Dec 14, 2008 Miriam rated it liked it  ·  review of another edition
Shelves: poetry

Sophia Park
Mar 15, 2011 Sophia Park rated it really liked it
Shelves: university
Whitman, man. Whitman.

I think you need to read LoG in an active place, like a busy cafe or over a few trips on the bus, where there's people to see, because otherwise you might not feel his point. He seems to seriously push a sense of interconnectedness, a pantheism; we are all immortal and part of a divine source by being members. In us originates beauty and love and all meaning, and so we are the prime examples.

Leaves of Grass is, in short, a very invigorating set of poems. You feel good read
Feb 24, 2016 Myles rated it it was amazing
You Felons on Trial in Courts

YOU felons on trial in courts;
You convicts in prison-cells—you sentenced assassins, chain’d and hand-cuff’d with iron;
Who am I, too, that I am not on trial, or in prison?
Me, ruthless and devilish as any, that my wrists are not chain’d with iron, or my ankles with iron?

You prostitutes flaunting over the trottoirs, or obscene in your rooms, 5
Who am I, that I should call you more obscene than myself?

O culpable!
I acknowledge—I exposé!
(O admirers! praise not me! c
Chin Jian xiong
Feb 14, 2013 Chin Jian xiong rated it really liked it  ·  review of another edition
Shelves: 2013
My flesh is not a great poem.
But my tongue has bled ink and sparse verses.
My mind embraced the leaves, I loved the taste of bitter grass.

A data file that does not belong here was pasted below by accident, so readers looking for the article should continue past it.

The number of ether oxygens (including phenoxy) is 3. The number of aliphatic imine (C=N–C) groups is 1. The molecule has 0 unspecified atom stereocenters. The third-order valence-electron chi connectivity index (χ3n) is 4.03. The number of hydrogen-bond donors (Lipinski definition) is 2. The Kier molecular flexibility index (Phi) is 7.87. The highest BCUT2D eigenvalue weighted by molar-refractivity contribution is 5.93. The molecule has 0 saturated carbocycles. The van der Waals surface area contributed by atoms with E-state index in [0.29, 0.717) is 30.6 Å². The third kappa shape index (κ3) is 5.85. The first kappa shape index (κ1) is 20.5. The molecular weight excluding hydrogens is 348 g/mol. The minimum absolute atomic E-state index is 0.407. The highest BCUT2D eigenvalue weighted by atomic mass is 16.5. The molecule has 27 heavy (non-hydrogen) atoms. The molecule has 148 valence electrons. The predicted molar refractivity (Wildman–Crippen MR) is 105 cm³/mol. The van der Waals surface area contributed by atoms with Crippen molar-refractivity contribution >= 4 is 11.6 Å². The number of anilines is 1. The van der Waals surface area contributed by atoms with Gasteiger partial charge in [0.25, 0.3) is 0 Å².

My mind embraced the songs, I silently mouthed a secret chant.
My mind sub vocalized, my mind tasted and chewed and was released.
Yet I have only tasted a thimble's worth.
Yet I have only tried a mere percentage.
I engorged myself on the words.
I consumed the banquet and fell to my knees.
I suffered the pangs and pains of ignorance.
I could not grasp the words in whol
Aug 20, 2009 Clay rated it it was amazing  ·  review of another edition
Shelves: poetry, favorites
I'll be brief since so much has been written on this book.
Whitman writes in a stream of consciousness style that turns out to be a rainbow of introspection, mania, political insight and commentary on his times. In the end he has composed something that will resonate with humanity throughout the remainder of its existence.
Beautiful words about Human beings, at once both so personal to Whitman and strangely universal.

If I'm honest, I think that I read this thing too fast, this book and these poems deserve more attention than I was able to give it at this time.

But I am definitely going to read it again. And again.
Des Small
May 05, 2014 Des Small rated it it was amazing
Of all the great poets, Whitman is the one who most leaves the reader wanting less, and this first edition is as less as the Leaves of Grass ever got.

He broke the new wood; he unleashed the loose baggy monster school of American verse; and if he goes on a bit, very well then, he goes on a bit.